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Germany

The German Drinking Water Sector

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Part of the Palgrave Studies in Water Governance: Policy and Practice book series (PSWG)

Abstract

The German drinking water sector has a long and stable history. Contrary to other sectors of general interest, such as electricity, gas, telecommunications, and postal services, it has not experienced major reorganization induced by liberalization or technological change. It is organized in local monopolies with about 6000 small-sized water utilities, the majority owned by the local municipality. Current challenges emerge from changing demand patterns linked to demographic trends, as well as from rising costs of water purification due to pollution from agricultural land use.

Keywords

  • Water Utilization
  • German Water
  • Water Supply Companies
  • Municipal Influence
  • Corrected Ordinary Least Squares (COLS)

These keywords were added by machine and not by the authors. This process is experimental and the keywords may be updated as the learning algorithm improves.

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Fig. 6.1

Notes

  1. 1.

    The main processes for nitrate removal include biological denitrification, reverse osmosis, and ion exchange (CARIX). According to the German Environment Agency, in 2017 there were three water utilities which applied biological denitrification in plants built explicitly for this purpose (Wasserwerk Broichhof, Wasserwerk Stadtwerke Aschaffenburg, Wasserwerk Frankfurt Flughafen). Furthermore, an unknown number of water plants remove nitrate jointly with other composites such as sulfate in processes of desalination.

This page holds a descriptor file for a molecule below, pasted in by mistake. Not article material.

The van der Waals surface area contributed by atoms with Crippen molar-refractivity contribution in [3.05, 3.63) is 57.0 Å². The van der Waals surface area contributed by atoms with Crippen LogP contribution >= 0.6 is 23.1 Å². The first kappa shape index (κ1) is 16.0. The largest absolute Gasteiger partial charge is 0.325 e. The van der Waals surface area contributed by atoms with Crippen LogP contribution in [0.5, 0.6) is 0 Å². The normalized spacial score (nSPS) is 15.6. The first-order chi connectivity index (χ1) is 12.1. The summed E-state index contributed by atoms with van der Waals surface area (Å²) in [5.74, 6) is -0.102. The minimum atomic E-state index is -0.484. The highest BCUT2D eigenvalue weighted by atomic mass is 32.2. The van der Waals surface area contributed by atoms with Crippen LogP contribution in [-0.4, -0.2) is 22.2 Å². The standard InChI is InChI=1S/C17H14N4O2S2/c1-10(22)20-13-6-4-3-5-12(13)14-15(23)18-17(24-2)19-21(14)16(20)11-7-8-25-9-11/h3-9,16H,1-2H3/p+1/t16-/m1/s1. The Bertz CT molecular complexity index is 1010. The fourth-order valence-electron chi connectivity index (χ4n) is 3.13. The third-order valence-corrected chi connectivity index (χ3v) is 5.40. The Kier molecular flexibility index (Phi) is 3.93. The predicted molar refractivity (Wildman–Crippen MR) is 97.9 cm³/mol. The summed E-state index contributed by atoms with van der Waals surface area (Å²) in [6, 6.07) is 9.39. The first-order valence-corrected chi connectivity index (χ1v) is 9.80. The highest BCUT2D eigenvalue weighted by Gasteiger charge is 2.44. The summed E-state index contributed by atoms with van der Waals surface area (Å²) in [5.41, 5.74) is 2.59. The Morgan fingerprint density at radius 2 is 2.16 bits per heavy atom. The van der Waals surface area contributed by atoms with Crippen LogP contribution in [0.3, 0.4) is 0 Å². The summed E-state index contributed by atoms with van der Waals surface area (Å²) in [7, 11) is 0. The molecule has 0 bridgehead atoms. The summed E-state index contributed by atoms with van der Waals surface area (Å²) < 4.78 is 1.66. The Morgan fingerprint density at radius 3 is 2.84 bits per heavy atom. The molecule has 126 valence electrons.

2. 2.

    In some cases, water is extracted far away from consumption points and transported over long distances (Fernwasserversorgung). The city of Munich, for instance, is served with water from the Alps, and water extracted in the Harz Mountains is transported to the cities of Hannover, Bremen, and Göttingen. Further long-distance routes exist in the land Baden-Württemberg (Bodenseewasserversorgung), Saxony (Landestalsperrenverwaltung), and Thüringen (Thüringer Fernwasserversorgung) (Bundeskartellamt 2016).

  3. 3.

    According to the Federal Cartel Office, such a behavior could be observed in at least four cases, which further weakened the power of investigation (Bundeskartellamt 2016).

  4. 4.

    This model is based on an approach by Simar and Wilson (2007).

  5. 5.

    For a detailed description of the used data set, see Zschille (2016b).

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Cullmann, A., Rechlitz, J., Stiel, C. (2019). Germany. In: Porcher, S., Saussier, S. (eds) Facing the Challenges of Water Governance. Palgrave Studies in Water Governance: Policy and Practice. Palgrave Macmillan, Cham. https://doi.org/10.1007/978-3-319-98515-2_6

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  • DOI: https://doi.org/10.1007/978-3-319-98515-2_6

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